HAGA, Japan (Reuters) - Japanese carmaker Honda Motor Co on Thursday spelled out for the first time its plans to develop autonomous cars which can drive on city streets by 2025, building on its strategy to take on rivals in the auto market of the future.
Unveiling its mid-term Vision 2030 strategy plan, Honda said it would boost coordination between R&D, procurement and manufacturing to tame development costs as it acknowledged it must look beyond conventional vehicles to survive in an industry which is moving rapidly into electric and self-driving cars.
Honda has already spelled out plans to market a vehicle which can drive itself on highways by 2020, and the new target for city-capable self-driving cars puts its progress slightly behind rivals like BMW.
“We’re going to place utmost priority on electrification and advanced safety technologies going forward,” Honda CEO Takahiro Hachigo said.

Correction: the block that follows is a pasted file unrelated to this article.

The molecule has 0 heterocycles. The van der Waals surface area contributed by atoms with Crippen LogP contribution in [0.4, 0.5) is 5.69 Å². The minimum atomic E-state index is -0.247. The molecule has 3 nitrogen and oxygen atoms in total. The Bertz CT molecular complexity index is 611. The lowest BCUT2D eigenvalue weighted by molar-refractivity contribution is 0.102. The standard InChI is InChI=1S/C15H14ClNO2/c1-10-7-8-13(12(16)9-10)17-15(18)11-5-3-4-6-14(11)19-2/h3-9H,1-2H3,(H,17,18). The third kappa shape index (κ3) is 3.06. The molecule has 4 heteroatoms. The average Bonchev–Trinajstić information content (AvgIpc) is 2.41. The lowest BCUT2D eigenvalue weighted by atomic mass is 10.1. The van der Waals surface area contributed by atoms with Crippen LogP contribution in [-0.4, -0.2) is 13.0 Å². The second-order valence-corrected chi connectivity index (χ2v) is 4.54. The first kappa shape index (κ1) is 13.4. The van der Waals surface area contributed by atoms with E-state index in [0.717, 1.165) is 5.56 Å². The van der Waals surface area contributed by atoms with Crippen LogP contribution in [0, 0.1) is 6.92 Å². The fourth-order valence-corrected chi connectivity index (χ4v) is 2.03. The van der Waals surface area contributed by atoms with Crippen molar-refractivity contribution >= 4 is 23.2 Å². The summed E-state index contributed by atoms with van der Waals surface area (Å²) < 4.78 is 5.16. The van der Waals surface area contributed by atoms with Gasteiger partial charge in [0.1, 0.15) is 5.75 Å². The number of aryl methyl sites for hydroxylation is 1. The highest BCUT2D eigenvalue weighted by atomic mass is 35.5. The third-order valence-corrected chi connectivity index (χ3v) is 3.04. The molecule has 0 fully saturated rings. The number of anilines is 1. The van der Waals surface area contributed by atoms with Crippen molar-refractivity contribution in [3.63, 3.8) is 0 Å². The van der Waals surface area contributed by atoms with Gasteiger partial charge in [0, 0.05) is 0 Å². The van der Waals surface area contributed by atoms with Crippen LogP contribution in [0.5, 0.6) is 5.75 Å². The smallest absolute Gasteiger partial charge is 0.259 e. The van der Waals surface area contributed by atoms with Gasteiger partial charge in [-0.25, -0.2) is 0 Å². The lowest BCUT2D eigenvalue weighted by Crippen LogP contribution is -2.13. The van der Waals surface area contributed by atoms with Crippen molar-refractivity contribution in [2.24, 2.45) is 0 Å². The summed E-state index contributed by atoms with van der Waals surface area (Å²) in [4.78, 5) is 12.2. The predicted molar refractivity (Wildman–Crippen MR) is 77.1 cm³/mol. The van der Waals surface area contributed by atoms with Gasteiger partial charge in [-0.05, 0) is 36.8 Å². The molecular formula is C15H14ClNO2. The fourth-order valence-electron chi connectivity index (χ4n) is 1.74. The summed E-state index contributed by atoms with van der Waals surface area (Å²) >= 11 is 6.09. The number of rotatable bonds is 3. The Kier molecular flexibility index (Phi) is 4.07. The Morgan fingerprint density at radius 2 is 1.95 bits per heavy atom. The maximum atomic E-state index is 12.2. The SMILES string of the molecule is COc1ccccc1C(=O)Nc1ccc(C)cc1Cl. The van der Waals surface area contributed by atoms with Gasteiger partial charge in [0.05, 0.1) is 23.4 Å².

Developing new driving technologies, robotics- and artificial intelligence-driven services and new energy solutions also would be key priorities for Honda in the years ahead, the company said.
Honda established a division late last year to develop electric vehicles (EVs) as part of its long-held goal for lower-emission gasoline hybrids, plug-in hybrids, EVs and hydrogen fuel cell vehicles (FCVs) to account for two-thirds of its line-up by 2030, from about 5 percent now.
By 2025, Honda plans to come up with cars with “level 4” standard automated driving functions, meaning they can drive themselves on highways and city roads under most situations.
Achieving such capabilities will require artificial intelligence to detect traffic movements, along with a battery of cameras and sensors to help avoid accidents.
BMW has said it would launch a fully autonomous car by 2021, while Ford Motor Co has said it will introduce a vehicle with similar capabilities for ride-sharing purposes in the same year. Nissan Motor Co is planning to launch a car which can drive automatically on city streets by 2020.
Honda has been ramping up R&D spending, earmarking a record 750 billion yen (5.3 billion pounds) for the year to March.
Reporting by Naomi Tajitsu and Maki Shiraki; Editing by Stephen Coates